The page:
TOMS RIVER – Very few municipalities can claim to have lived through what Toms River did.
Usually, being burned to the ground during a major war is pretty much enough to end a town. It would be hard to imagine those ruins, in a township made up of 100,000 people today. A town with 18 public schools. A town with a six-lane highway running through the middle of it.
A town where a significant battle of the Revolutionary War was staged in a location that is now home to a downtown area and a public park. And it was at the re-opening of that park that about a hundred people came to celebrate the township’s Semiquincentennial Celebration, honoring 250 years since it was incorporated as its own municipality on June 24, 1767.
Walking paths striped patches of lawn. Benches looked out over waterways. Silhouettes of patriot soldiers, designed by local art students, guarded the entranceways. Gazebos acted as centerpieces where people gathered.
Many local officials gave praise to the founding fathers, and those who are in power now. Mayor Thomas Kelaher, Senator Tom MacArthur, and Assemblyman Greg McGuckin were among the speakers, and a letter from Gov. Chris Christie was read.
The Old Barracks Fife and Drum Corps performed the National Anthem, as well as a few other period pieces. That wasn’t the only music, though. The crowd sang “Happy Birthday” to the town and had a cake decorated with images of Toms River’s history.
The park was rededicated with the Captain Joshua Huddy Chapter of the National Society of the Daughters of the American Revolution. The Boy Scouts of America “Order of the Arrow” served as Color Guard.
There was a quick thunderstorm that morning, but by the time of the ceremony, there were blue skies and a heavy wind that served as a reminder of the past storm.
J. Mark Mutter, the township clerk and historian, put the 250 years in perspective. Originally, Toms River was part of Shrewsbury. Too large to govern or travel adequately in the 18th century, the residents petitioned their leaders to be split off and given autonomy. There were three ways this could be done: by an act of king or queen, by an act of their court, or by the state assembly. They chose the last one. In January of 1767, a group of business owners made their petition, citing “many and great difficulties.” It took five months for the decision to be made at the next meeting of the assembly. The original dimensions of the town were not as they are now. Dover, as it was then called (renamed Toms River in 2006), reached as far as the Metedeconk River to the north and Oyster Creek to the south, the Atlantic Ocean to the east and the border of Burlington County to the west. It was 282,000 acres. Still a large municipality, but more manageable by comparison. “It was all of modern day northern Ocean County,” he said.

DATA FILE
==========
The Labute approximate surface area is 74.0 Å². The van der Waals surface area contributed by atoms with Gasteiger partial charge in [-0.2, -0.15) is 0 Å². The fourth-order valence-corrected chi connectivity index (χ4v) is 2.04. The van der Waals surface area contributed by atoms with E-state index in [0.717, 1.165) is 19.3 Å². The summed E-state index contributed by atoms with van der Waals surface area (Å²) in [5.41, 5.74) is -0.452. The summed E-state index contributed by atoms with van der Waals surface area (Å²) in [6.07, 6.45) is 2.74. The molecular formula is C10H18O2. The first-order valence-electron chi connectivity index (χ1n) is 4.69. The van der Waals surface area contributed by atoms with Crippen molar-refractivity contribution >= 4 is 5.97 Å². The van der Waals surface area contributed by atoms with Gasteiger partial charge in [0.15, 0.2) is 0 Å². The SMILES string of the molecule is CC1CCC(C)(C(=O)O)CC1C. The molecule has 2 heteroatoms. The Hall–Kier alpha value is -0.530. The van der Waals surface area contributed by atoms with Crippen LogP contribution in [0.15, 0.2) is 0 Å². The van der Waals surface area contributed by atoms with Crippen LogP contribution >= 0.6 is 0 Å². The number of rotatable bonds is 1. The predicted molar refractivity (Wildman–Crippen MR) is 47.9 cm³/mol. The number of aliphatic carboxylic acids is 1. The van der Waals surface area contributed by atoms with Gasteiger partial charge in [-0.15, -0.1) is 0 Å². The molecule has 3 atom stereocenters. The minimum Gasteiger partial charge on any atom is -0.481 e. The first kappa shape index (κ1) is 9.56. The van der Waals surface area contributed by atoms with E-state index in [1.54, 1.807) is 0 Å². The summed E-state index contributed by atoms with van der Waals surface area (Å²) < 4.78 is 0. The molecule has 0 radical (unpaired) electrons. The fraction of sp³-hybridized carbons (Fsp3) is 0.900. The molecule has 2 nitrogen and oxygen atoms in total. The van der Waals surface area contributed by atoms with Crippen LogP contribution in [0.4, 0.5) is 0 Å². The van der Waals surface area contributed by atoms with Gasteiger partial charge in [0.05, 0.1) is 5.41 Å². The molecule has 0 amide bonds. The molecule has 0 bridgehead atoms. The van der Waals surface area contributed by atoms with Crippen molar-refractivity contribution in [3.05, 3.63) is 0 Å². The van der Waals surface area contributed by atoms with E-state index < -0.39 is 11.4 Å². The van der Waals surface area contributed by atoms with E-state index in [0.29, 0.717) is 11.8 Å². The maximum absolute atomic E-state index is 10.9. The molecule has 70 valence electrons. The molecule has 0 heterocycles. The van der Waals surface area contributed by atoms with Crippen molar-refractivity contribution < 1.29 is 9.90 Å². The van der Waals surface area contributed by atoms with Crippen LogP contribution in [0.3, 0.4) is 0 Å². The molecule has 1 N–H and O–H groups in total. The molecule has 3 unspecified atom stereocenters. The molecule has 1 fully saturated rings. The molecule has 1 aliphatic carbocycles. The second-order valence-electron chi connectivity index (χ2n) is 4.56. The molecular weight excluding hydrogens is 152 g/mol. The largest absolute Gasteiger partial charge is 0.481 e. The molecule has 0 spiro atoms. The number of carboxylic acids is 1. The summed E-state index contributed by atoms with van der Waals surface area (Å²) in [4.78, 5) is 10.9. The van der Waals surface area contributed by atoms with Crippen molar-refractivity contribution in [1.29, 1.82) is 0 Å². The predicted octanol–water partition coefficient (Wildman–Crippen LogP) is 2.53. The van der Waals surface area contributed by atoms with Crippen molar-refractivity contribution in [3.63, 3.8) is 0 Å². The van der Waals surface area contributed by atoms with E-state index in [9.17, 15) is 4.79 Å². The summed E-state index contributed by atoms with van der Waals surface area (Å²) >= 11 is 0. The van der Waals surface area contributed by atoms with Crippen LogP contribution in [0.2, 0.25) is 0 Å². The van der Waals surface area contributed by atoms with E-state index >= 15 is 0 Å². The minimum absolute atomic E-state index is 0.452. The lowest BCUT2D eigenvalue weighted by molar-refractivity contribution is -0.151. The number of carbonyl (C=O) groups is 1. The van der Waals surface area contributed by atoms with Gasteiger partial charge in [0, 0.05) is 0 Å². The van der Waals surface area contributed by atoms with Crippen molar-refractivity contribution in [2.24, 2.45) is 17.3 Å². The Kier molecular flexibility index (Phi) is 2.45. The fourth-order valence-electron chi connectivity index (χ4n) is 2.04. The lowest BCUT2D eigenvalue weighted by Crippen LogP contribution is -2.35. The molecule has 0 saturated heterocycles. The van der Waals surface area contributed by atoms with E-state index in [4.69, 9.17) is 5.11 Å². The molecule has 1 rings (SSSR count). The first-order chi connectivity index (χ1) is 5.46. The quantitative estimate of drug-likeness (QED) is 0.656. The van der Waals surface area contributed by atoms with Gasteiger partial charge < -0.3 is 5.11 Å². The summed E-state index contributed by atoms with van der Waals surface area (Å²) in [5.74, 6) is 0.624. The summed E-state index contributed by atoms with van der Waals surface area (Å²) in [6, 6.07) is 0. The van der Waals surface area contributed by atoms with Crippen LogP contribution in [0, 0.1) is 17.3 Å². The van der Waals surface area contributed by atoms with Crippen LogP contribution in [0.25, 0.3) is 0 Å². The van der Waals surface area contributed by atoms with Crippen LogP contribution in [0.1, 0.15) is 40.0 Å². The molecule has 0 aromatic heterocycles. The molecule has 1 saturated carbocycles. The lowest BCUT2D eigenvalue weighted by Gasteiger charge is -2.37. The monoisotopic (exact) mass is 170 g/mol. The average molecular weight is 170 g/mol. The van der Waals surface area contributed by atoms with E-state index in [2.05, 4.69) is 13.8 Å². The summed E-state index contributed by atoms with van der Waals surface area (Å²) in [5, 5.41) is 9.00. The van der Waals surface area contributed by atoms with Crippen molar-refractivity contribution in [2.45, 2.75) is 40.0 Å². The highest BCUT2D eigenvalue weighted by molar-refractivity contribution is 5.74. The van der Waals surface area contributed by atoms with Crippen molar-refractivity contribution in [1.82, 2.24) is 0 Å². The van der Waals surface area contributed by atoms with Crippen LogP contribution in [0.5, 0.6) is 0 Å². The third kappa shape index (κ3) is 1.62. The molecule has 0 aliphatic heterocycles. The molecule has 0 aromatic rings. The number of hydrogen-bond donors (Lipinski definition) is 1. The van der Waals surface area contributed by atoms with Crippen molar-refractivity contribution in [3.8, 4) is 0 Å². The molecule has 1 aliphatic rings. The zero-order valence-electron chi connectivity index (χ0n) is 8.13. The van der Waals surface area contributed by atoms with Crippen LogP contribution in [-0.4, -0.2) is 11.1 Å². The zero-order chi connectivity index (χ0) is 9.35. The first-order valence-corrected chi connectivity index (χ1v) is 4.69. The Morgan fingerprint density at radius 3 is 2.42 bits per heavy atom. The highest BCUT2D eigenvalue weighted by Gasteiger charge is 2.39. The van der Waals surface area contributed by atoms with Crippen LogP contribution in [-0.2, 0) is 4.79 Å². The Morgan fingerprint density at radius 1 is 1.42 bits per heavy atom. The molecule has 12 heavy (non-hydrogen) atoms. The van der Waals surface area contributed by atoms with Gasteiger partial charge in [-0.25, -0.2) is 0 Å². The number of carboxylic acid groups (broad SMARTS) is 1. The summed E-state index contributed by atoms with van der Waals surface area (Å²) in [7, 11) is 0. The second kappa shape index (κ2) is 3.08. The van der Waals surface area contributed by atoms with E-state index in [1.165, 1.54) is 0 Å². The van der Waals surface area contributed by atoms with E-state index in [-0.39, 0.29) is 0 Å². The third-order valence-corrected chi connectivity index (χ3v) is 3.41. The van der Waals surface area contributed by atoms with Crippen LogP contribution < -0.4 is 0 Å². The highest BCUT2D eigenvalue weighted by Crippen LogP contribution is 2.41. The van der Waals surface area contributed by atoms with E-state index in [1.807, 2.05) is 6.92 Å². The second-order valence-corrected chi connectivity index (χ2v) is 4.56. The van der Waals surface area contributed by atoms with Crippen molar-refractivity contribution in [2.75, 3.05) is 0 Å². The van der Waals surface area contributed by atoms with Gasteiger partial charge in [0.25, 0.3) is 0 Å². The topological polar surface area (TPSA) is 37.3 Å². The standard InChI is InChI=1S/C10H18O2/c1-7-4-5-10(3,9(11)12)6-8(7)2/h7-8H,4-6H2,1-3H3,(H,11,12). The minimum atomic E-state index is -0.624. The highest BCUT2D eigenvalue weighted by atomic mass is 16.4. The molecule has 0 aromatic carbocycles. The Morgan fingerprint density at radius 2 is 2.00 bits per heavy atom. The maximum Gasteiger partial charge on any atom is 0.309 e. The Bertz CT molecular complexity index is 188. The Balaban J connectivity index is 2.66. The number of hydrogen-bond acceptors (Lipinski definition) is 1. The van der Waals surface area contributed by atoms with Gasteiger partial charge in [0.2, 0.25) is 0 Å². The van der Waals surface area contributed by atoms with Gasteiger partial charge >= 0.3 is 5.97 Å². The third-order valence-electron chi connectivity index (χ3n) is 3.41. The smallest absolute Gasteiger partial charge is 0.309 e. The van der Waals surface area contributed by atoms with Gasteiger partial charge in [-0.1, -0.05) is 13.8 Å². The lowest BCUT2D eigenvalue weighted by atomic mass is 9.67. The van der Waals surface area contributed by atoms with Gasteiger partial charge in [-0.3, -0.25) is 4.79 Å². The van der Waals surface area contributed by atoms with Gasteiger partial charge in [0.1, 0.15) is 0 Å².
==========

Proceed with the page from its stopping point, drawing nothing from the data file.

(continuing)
As the Revolutionary War was winding down, there were still a few skirmishes here and there, Mutter explained. Either news hadn’t reached the soldiers yet, or people were settling grudges. Toms River became the site of a battle that almost derailed peace talks in Paris.
Since Toms River had a salt works at Shelter Cove, the block house on Robbins Street, and privateers hitting British ships, the British drew a bullseye on the town. Already, they had attacked twice and lost. The patriots asked for help and they got Joshua Huddy. He was sent from Shrewsbury to defend Toms River. He had a bit of a reputation. He was a privateer on the vessel the Black Snake. He engaged in quite a few land battles as well.
“He had, for a long time, been a trouble maker for the British,” he said.
In 1782, the British troops, not accepting defeat, docked their warship The Arrogant near the present day Mathis Bridge to Seaside Heights and marched down to Toms River. They killed 9 soldiers and captured Huddy. Later, he was hung without trial.
“Not content with a military victory, the burned the town,” he said. Only two buildings survived the ambush.
The patriots lost the battle but won the war for independence. “It was David versus Goliath and David ultimately won,” he said.
Dover, of course, rebuilt, and 68 years later it became the county seat.
“No other town in America can say they faced utter defeat and destruction to become the county seat all within one lifetime,” he said.
Today, either by fire or the passage of time, those buildings are gone, with monuments serving as a reminder of the past violence. At the end of the ceremony, doves were released to symbolize peace.